Djibouti, where global praetorians gather

By Parselelo Kantai and Patrick Smith
Posted on Wednesday, 7 January 2015 10:56

Camp Lemonnier, a 500-acre base housing some 3,200 US soldiers and civilians, sits on the long sea road abutting Ambouli International Airport.

Djiboutian soldiers guard the gate, and across the road ageing yellow taxis bake in the 40-degree heat.

At the next junction is Djibouti’s new police training academy, built with money from the US.

Local police graduates now stand guard over what is the most internationalised military zone in the world.

Next to the police academy is Japan’s military base, then those of Italy and Germany. Further along is France’s Camp Monclar.

Under an international anti-piracy programme, Russia has naval and air facilities on the Gulf of Tadjoura.

China signed a pact with Djibouti in February, involving military training and weapons sales, and established its first base outside its sovereign territory “to protect Chinese citizens and national interests”, officials said.

That deal prompted a visit by US national security adviser Susan Rice to Djibouti in March, followed up by an invitation to Guelleh to visit president Barack Obama in May.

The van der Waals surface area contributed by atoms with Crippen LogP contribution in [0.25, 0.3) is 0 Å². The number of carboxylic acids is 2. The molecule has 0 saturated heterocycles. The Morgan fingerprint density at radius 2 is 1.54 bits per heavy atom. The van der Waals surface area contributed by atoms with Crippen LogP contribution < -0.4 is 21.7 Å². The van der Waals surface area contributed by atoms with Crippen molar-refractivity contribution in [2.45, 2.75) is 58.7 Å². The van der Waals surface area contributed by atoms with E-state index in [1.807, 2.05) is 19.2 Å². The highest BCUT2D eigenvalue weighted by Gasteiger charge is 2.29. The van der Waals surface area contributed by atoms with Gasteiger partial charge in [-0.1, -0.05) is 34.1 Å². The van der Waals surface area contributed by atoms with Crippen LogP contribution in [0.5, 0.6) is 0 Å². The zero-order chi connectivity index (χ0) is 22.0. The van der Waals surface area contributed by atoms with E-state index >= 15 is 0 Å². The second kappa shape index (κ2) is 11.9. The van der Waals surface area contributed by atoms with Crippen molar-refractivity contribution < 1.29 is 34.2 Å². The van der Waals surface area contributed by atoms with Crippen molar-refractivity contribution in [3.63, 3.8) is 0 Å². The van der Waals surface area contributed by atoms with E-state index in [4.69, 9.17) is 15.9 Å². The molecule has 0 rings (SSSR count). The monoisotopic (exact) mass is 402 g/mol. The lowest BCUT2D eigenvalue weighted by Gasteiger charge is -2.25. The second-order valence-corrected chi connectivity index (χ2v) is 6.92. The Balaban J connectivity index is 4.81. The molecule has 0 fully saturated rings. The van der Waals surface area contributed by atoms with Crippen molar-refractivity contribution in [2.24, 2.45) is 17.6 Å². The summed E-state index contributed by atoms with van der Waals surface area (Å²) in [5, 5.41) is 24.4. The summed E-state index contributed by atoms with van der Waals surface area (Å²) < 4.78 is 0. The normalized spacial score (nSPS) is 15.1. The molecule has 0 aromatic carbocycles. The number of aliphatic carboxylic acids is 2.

Djibouti and the US agreed a fresh 20-year lease for Camp Lemonnier for $63m a year plus another $7m in aid.

But Guelleh insisted that the US move its busy drone base, from which it targets Somalia, Yemen and neighbouring states, to a distant airstrip.

Previously, the drones had been allowed to use a runway at the international airport.

Before the bombing of a popular restaurant in May, foreign soldiers wandered freely in Djibouti city, frequenting the bars and French-style cafés around Place Menelik.

Now, the foreigners are more cautious and the old drinking haunts have restyled themselves as restaurants in deference to the more assertive Islamic culture in the city. ●

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